Green spaces, including parks and recreational areas, have the potential to improve neighborhoods and transform the health of those living in the surrounding community. Physical activity, together with nutritious and balanced food choices, are the key to living a healthier lifestyle and feeling good. In fact, research shows that children who live closer to parks are more physically active than children who do not live near outdoor spaces where they can exercise.
The Centers for Disease Control and Prevention recommends adults engage in 150 minutes of moderate intensity exercise weekly, plus at least two days of strength training per week. Children ages 6 and older need at least 60 minutes of physical activity daily. This should include vigorous-intensity exercise and muscle strengthening activities like gymnastics or pushups at least three days a week.
However, access to community spaces and green spaces that encourage physical activity through fun and engaging equipment and programs are not always readily available. That is why improving proximity to spaces where people of all ages can be active is a big part of the equation, particularly in urban areas where populations are dense and green spaces are limited.
Communities and schools can partner with local businesses and industry leaders to build a healthier environment that promotes increased activity. The City of Los Angeles developed an initiative to create open spaces for local residents to enjoy. With a grant from The Coca-Cola Co., local officials and the City of Los Angeles Department of Recreation and Parks teamed up to refurbish two soccer fields at the Gilbert W. Lindsay Recreation Center, which were unveiled this month. Neighborhoods with limited resources and few places to safely engage in exercise can greatly benefit from these kinds of community development projects.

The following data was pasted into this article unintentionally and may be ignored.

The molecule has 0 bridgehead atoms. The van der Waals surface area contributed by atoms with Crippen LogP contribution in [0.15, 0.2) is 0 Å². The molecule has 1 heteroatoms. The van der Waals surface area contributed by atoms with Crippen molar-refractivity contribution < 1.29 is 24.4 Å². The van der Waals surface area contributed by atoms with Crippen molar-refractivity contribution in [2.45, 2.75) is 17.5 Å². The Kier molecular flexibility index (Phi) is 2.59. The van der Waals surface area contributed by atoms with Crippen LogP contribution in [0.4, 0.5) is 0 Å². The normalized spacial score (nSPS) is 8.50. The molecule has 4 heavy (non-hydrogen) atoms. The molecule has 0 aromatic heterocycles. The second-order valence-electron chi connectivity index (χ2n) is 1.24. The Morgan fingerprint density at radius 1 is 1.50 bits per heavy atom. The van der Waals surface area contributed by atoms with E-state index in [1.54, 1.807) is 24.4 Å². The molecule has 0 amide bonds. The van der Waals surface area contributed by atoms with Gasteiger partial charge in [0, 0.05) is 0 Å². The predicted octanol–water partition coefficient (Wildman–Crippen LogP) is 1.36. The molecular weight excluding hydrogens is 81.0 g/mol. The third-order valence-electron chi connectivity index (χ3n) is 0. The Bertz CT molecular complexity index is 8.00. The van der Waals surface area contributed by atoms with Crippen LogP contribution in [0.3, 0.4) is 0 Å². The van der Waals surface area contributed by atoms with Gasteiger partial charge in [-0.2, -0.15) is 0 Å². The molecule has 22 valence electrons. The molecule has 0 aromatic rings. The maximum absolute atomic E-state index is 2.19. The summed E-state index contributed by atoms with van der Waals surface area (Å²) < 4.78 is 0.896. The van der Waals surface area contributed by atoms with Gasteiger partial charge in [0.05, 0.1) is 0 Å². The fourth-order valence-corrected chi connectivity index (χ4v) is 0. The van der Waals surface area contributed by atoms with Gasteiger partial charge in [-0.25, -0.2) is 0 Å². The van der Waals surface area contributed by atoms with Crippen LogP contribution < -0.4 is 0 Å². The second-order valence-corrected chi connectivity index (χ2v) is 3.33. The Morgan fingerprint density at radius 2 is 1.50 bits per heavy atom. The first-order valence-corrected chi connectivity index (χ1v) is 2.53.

If you lay out a solid plan to be more active, including scheduling it into your week, it will be much easier to live a fit lifestyle. Here are some ways you and your family can take advantage of local green spaces to become more physically active:
• Check out the recreational offerings at your local parks and recreational facilities, as many offer classes and activity programs for all ages.
• Map out bike trails and consider biking for transportation or exercise.
• Organize a weekly meetup with friends to walk, hike or play team sports.
• Turn off the television and computer and head out to the neighborhood park with a Frisbee or soccer ball in hand.
• Look into organized after-school or weekend sports teams in your community .
• Join a community pool or sign up for swimming lessons.
• Walk, bike or skate to the park instead of taking the car.
• Find out if any fitness groups, such as boot camps or tai chi classes, meet at your local park and sign up.
• When planning to spend the day outside, take healthy snacks along like fresh fruit, nuts, seeds or air-popped popcorn to keep your energy levels stable.
For more information about parks and recreational facilities, go to your city’s website.
LeeAnn Weintraub, a registered dietitian, provides nutrition counseling and consulting to individuals, families and businesses, including The Coca-Cola Co. She can be reached at [email protected]
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